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How To Figure Out My Social Security Payment

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4 Simple Steps to Calculating Your Social Security Benefit: Educator Edition

People can apply up to four months before they want their Social Security retirement benefits to start. When theyre ready to apply for retirement benefits, they can use the online retirement application at SSA.gov.

In Michigan, there were nearly 1.54 million people receiving Social Security retirement benefits as of December 2020, the most recent information available.

Michigan’s state population as of April 1, 2020, was at 10,077,331 people.

So nearly 15% of the population receives Social Security retirement benefits.

Laurence Kotlikoff, professor of economics at Boston University, said he’s quite concerned that inflation will continue to be higher in the years ahead.

If inflation continues, he said, many people are better off waiting to take Social Security past age 62 so that they ensure a larger share of their old age income is inflation-protected.

“Inflation should make you more prone to being patient when taking Social Security,” said Kotlikoff, who is president of Economic Security Planning, which offers an online tool called “Maximize My Social Security” for $40 a year for individuals.

Kotlikoff said even without the concerns of inflation, waiting to take Social Security closer to age 70 is the “best move by a mile for roughly three quarters of households.”

He said the the inflation-adjusted benefit at 70 is 76% higher than at age 62.

Claiming Social Security Benefits At The Right Time Means More Money In Your Pocket Here’s A Guide To Everything From Knowing Your Full Retirement Age To Taking Social Security Spousal Benefits

For many Americans, Social Security benefits are the bedrock of retirement income. Maximizing that stream of income is critical to funding your retirement dreams.

The rules for claiming Social Security benefits can be complex, but this guide will help you wade through the details. By educating yourself about Social Security, you can ensure that you claim the maximum amount to which you are entitled.

Here are 12 essential details you need to know.

This Is The Average Social Security Benefit In 2022

In 2022, the average benefit that seniors will receive is $1,657 among all retired workers. This is up $92 from the average benefit of $1,565 at FRA in 2021. The average benefit is going up because retirees are getting a 5.9% cost of living adjustment .

COLAs are awarded in most — but not all — years in order to help benefits maintain their buying power. Since prices rise each year, Social Security benefits would purchase much less over time without COLAs. That’s why prices on a consumer price index called CPI-W are compared each year. If CPI-W shows a year-over-year increase, retirees see more money in their Social Security checks starting in January.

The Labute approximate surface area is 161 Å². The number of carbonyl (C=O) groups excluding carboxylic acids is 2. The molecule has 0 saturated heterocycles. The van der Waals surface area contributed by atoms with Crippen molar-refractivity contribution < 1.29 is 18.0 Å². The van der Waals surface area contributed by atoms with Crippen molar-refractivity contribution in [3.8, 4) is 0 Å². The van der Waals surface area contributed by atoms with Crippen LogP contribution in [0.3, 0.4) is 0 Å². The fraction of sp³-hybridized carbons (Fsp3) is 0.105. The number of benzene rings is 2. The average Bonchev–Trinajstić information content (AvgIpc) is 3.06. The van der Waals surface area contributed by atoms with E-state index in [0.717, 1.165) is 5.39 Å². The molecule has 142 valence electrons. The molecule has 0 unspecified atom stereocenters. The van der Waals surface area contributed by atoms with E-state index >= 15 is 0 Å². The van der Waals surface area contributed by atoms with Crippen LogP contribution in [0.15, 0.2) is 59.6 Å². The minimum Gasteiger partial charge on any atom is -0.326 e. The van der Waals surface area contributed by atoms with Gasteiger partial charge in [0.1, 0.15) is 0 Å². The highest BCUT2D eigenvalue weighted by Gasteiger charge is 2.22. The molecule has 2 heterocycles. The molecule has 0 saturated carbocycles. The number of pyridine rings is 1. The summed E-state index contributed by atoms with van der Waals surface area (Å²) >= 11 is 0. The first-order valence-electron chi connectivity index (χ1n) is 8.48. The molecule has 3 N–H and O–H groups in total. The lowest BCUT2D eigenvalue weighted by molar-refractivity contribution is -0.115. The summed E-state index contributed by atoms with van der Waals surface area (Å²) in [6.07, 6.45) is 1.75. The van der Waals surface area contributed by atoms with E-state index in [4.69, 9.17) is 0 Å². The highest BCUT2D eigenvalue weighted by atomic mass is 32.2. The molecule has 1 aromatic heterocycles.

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When Will You Collect

The SSA calculates your benefit amount at your full retirement age . This depends on the year you were born. FRA by birth year is:

  • 19431954: age 66
  • 1955: age 66 and two months
  • 1956: age 66 and four months
  • 1957: age 66 and six months
  • 1958: age 66 and eight months
  • 1959: age 66 and 10 months
  • 1960 and later: age 67

The monthly amount you are eligible to receive at your FRA is considered your full benefit, but it is not your minimum or maximum benefit.

You have the option to file for early retirement as early as age 62. But, you may choose to delay taking your benefits until as late as age 70.

There are many reasons why you might choose to take early retirement or to delay it. That choice has a direct impact on the amount of your monthly payment. If you opt for early retirement, you are choosing a lower monthly payment for the rest of your life. By choosing to delay your benefit to any age between your FRA and age 70, you lock in an increase.

How To Correct An Error On Your Social Security Statement

10 free or cheap Social Security calculators to help you ...

If you have evidence of your covered earnings in the year or years for which you think Social Security has made an error, call Social Security’s helpline at 800-772-1213, Monday through Friday, from 7 a.m. to 7 p.m. This is the line that takes all kinds of Social Security questions, and it is often swamped, so be patient. It is best to call early in the morning or late in the afternoon, late in the week, or late in the month. Have all your documents handy when you speak with a representative.